Meanwhile, Astral was recovering in the ward and did not get to see her baby till three days later.

“Veroy had shown me photos of her but the first time I saw her, I cried. I kept asking him, ‘Why is she so small?’

“I felt that I had failed her as a mummy. I kept asking myself, ‘What have I done wrong? What have I not done right? The guilt hits me so hard even till today.

Though fully formed at 26 weeks, Nini’s lungs in particular were under-developed.

Astral also felt robbed of her experience as a mother. Instead of nurturing her newborn and celebrating her milestones, she had to be part of difficult conversations and to constantly deal with the possibility of losing her baby.

“There was nothing I could do except cry and pray on my knees for God’s grace and mercy.

“I cried every day. I had PTSD (post-traumatic stress syndrome), depression, anxiety and fear that were part of a prematurity journey.”

Day 62, the first time Astral got to change Nini’s diapers.

Even on good days, little things could bring on the tears.

“I would suddenly bawl over the slightest trigger such as social media news, doctors’ updates or even daily senseless activities.

“I felt weak, suicidal and incapable of taking care of my firstborn or anyone else.”

Psalm 91 became her comfort, particularly Psalm 91:5 that promised protection against the “terror of the night”. The love and support of her family also helped “fill all voids in my heart”.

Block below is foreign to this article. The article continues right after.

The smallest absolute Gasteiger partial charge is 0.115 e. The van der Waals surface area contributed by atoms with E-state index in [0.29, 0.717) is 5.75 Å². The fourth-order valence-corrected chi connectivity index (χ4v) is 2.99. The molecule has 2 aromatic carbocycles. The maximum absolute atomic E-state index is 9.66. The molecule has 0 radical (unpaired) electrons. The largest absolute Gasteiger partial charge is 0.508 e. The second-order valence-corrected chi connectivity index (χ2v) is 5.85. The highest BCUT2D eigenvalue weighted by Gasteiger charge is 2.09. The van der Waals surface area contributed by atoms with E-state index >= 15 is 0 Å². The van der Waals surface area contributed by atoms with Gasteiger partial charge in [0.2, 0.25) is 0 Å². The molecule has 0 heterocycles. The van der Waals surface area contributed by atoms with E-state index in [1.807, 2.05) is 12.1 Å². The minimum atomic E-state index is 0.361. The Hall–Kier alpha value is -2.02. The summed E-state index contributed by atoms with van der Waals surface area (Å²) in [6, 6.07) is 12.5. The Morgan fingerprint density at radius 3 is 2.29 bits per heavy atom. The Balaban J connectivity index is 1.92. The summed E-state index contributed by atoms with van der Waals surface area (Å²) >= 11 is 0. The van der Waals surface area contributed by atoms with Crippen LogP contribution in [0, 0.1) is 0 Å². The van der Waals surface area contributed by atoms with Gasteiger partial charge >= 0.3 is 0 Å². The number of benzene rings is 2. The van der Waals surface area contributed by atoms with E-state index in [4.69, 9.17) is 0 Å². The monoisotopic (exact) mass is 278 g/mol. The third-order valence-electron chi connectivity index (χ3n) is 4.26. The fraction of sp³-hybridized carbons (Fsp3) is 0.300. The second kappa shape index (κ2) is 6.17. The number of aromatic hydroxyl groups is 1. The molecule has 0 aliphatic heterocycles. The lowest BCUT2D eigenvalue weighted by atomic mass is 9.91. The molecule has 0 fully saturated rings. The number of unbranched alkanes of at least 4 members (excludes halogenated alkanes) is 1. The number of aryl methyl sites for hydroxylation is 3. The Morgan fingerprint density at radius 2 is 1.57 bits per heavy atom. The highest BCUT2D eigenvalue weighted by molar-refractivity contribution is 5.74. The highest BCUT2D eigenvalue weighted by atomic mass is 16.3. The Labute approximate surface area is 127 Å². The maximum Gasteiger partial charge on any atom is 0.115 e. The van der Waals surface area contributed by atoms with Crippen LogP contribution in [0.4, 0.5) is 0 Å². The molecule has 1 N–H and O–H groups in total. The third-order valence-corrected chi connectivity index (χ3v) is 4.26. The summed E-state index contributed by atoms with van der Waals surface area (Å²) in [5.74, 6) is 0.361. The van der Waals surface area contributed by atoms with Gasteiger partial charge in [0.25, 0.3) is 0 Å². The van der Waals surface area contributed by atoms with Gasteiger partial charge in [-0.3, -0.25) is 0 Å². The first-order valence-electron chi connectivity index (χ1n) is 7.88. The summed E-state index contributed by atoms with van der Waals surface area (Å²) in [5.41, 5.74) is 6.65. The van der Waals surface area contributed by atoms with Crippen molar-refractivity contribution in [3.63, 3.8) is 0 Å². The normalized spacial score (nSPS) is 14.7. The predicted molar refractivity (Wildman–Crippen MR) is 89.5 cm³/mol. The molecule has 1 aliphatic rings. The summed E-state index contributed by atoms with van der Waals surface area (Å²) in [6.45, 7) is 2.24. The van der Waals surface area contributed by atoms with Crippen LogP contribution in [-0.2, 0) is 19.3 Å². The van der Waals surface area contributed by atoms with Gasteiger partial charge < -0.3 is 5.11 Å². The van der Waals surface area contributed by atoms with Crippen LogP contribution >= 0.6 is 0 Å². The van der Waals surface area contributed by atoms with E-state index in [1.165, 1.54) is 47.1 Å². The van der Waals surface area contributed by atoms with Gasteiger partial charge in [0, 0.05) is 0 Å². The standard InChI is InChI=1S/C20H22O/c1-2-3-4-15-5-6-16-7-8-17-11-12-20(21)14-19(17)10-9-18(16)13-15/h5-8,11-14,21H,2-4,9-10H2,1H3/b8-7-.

Only on Day 66 was Astral given the chance to cradle Nini in her arms.

Even as Astral dealt with the negativity within, the couple also had to fight the negativity around. Every doctor’s update brought the couple more sobering news.

Said Veroy: “During family conferences with the experts and specialists, they would always give us the harsh facts.

“As we read Psalm 91, we visualised the Word made real in her life.”

“We told them, ‘You are doctors on earth but we have a miracle Doctor and God is going to have the final say in this situation.’”

As they sought to believe in God for their baby’s healing, the couple told the doctors not to talk about Nini’s condition in her presence.

Said Astral: “I told them, ‘I’m a Christian and I want you to profess life over her. Don’t stand in front of my baby and profess death.”   

They printed Psalm 91 and pasted it over Nini’s incubator so that she would be surrounded by God’s Word. Every day, they would read the Psalm to her.

Said Veroy: “As we read, we visualised the Word made real in her life.”

They also played worship songs to her and prayed over her.

Added Veroy: “I sing her The Blessing. As we sing, we profess that she is going to have children and her children are going to have children. This has been our anthem for the season.”

Day 75 was the day Nini reached a milestone – she crossed the 2kg mark. It was also the first time Veroy got to hold his baby.

By now, all the staff at the hospital know the Chuas are Christians. Even the parents of other babies in the NICU are aware and some have even thanked them for playing worship songs to their babies.